Mini-Trial to Mock Jury

Similar in goal and purpose to the Mini Trial to Party Representatives but is a more expensive option. Instead of presenting the case to party representatives the counsel present the case to a mock jury over the course of several hours. It is important that decision makers attend and observe the mini-trial.

The parties, with the assistance of a neutral, establish the ground rules for the proceeding with the neutral typically serving as the “presiding judge.” After the trial sequence is conducted, the parties then move into a mediation session with the “presiding judge” performing the role of the mediator.

The parties may opt for the verdict to be disclosed only to the mediator and disclosed by the mediator should the parties reach an impasse during the course of the subsequent mediation. In the alternative, the parties can agree that the jury’s verdict will be immediately disclosed, however immediate disclosure may lead to the same dynamics as a case evaluation prior to a mediation and cause one of the parties to become entrenched in a position.

Indications for consideration:

  • The parties and decision makers could benefit from a formal presentation that demonstrates and underscores the risks should the dispute not resolve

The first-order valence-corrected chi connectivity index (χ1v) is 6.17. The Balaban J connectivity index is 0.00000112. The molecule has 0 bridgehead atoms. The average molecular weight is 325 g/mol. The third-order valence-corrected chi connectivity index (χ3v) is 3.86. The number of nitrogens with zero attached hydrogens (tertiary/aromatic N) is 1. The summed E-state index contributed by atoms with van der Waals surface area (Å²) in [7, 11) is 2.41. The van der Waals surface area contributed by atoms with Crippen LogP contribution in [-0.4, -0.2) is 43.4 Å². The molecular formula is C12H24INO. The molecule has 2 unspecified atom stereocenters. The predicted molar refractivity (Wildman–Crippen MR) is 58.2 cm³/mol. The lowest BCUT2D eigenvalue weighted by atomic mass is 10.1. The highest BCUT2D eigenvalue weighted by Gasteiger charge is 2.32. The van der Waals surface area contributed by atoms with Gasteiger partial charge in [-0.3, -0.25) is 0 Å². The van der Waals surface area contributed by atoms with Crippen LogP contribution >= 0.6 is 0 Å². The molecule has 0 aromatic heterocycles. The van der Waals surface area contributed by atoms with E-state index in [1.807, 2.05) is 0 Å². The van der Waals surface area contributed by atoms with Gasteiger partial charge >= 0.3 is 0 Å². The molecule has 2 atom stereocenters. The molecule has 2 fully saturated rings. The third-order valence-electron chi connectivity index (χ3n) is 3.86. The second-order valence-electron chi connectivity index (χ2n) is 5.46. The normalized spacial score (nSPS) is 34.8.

• The parties are interested in or could benefit from an evaluation of the quality and preparation of opposing counsel
  • One or more of the parties fails to fully appreciate the risks involved in the litigation
  • One or more of the parties could benefit from having their “day in court” and the simulation of a trial experience
  • One or more of the parties appear determined to “try” the case as a result of unrealistic expectations
  • One or more of the attorneys appears to need assistance in client control
  • One or more of the parties desire to “test run” their theories of the case before a jury
  • The potential exposure justifies the costs of the process that will include payment to the jurors and possibly a service that will select the jury to approximate the juror profile in the jurisdiction


Typically used when other forms of ADR have been unsuccessful. Often a late stage ADR process conducted after most or all discovery and motion practice has been completed